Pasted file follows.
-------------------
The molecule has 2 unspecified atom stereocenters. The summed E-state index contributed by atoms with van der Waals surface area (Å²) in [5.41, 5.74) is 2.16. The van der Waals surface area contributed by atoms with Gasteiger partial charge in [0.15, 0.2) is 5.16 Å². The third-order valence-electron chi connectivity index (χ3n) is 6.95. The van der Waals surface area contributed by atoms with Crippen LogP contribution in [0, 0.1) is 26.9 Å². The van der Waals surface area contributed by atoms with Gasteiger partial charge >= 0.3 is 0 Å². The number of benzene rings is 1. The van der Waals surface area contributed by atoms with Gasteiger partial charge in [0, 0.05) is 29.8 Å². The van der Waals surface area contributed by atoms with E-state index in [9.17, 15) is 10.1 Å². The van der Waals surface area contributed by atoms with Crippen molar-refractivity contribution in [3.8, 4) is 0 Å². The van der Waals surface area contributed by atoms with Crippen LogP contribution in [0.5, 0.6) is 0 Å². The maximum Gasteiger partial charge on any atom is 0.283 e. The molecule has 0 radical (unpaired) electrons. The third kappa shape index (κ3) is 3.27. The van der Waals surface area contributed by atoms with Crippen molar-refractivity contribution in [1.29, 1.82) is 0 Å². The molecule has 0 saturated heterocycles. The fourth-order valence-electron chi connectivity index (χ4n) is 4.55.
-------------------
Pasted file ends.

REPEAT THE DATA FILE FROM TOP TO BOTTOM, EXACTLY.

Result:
The molecule has 2 unspecified atom stereocenters. The summed E-state index contributed by atoms with van der Waals surface area (Å²) in [5.41, 5.74) is 2.16. The van der Waals surface area contributed by atoms with Gasteiger partial charge in [0.15, 0.2) is 5.16 Å². The third-order valence-electron chi connectivity index (χ3n) is 6.95. The van der Waals surface area contributed by atoms with Crippen LogP contribution in [0, 0.1) is 26.9 Å². The van der Waals surface area contributed by atoms with Gasteiger partial charge >= 0.3 is 0 Å². The number of benzene rings is 1. The van der Waals surface area contributed by atoms with Gasteiger partial charge in [0, 0.05) is 29.8 Å². The van der Waals surface area contributed by atoms with E-state index in [9.17, 15) is 10.1 Å². The van der Waals surface area contributed by atoms with Crippen molar-refractivity contribution in [3.8, 4) is 0 Å². The van der Waals surface area contributed by atoms with Crippen LogP contribution in [0.5, 0.6) is 0 Å². The maximum Gasteiger partial charge on any atom is 0.283 e. The molecule has 0 radical (unpaired) electrons. The third kappa shape index (κ3) is 3.27. The van der Waals surface area contributed by atoms with Crippen molar-refractivity contribution in [1.29, 1.82) is 0 Å². The molecule has 0 saturated heterocycles. The fourth-order valence-electron chi connectivity index (χ4n) is 4.55.